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No Whining!

I recently got my hands on a small button. It has a red circle around the circumference of the button and a red slash running diagonally through the center - you know the one - the international symbol telling you not to do something. And in the center of the button is the word "Whining."

I love this button. In one funny image it captures the bottom line of any coaching relationship - when you come onto our coaching calls, there is no whining allowed. Well, OK I may let you whine for a minute or so, but then the fun is over and we are getting on to the vital business of figuring out what you are going to do about whatever it is you are whining about.

Dealing with whining at work, however, may be harder than doing so on a coaching call. In fact, an organization that tolerates whining can evolve (or perhaps better described as devolve) into a miserable, corrosive work environment. Truly, there is information in dissent and disagreement as well as in complaints. As a manager you will have to deal with all three. When your people come to you with complaints thank them for communicating their concern to you. The last thing you want to do is cut off access to this information.

At the same time, however, don't tolerate whining. If you do you have no one to blame but yourself. Rather than tolerate the whining, establish a simple, consistently applied, rule: I welcome all complaints and expect each complaint to be accompanied by at least one proposed solution. When you stop tolerating whining and promoting creative problem solving you get some interesting results:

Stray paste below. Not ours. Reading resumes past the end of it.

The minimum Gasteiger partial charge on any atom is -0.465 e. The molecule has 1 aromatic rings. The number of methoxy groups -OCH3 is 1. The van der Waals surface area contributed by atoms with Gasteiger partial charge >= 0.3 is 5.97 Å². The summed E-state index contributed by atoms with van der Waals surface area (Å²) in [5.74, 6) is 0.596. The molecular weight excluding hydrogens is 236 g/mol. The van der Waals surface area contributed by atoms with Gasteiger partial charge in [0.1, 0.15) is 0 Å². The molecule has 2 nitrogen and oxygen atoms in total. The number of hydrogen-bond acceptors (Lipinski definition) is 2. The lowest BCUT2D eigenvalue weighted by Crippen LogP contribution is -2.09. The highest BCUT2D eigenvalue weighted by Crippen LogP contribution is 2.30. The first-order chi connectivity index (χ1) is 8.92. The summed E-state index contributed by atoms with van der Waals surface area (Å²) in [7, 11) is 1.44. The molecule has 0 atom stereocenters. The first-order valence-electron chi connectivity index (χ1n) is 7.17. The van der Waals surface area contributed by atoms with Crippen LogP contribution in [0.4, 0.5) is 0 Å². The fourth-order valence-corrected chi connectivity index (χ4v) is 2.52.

1. It makes people stop and think about why things are the way they are, and what the costs are to change them. Sure, there are plenty of things that aren't perfect at work, but is it really worth the time and effort to fix some of them? Is the marginal gain worth the marginal cost? This sort of analysis helps people think through setting priorities and deciding what is really important to be working on.

  2. As the boss it will help you focus on the really important things. You want to hear the concerns of your staff. But you also want them to engage their brains before coming to you. As they stop whining and start thinking, what does reach you will almost certainly have some merit.

  3. And then some good ideas will start flowing! Let's face it: your people know their jobs better than you do, so encourage them to help you solve the problems. As the boss you cannot do it alland you have some great people working for you.

  4. When employees see their ideas acted upon, you honor them in a way nothing else can. They have now taken responsibility for the job they are in and the organization they are a part of, and as an "owner" are helping to make it better. How cool is that!

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Maxwell & Associates
1012 Embassy Row Way • Seabrook Island, SC 29455-6005 • Voice 843-768-2227 • Fax 843-768-2170 •

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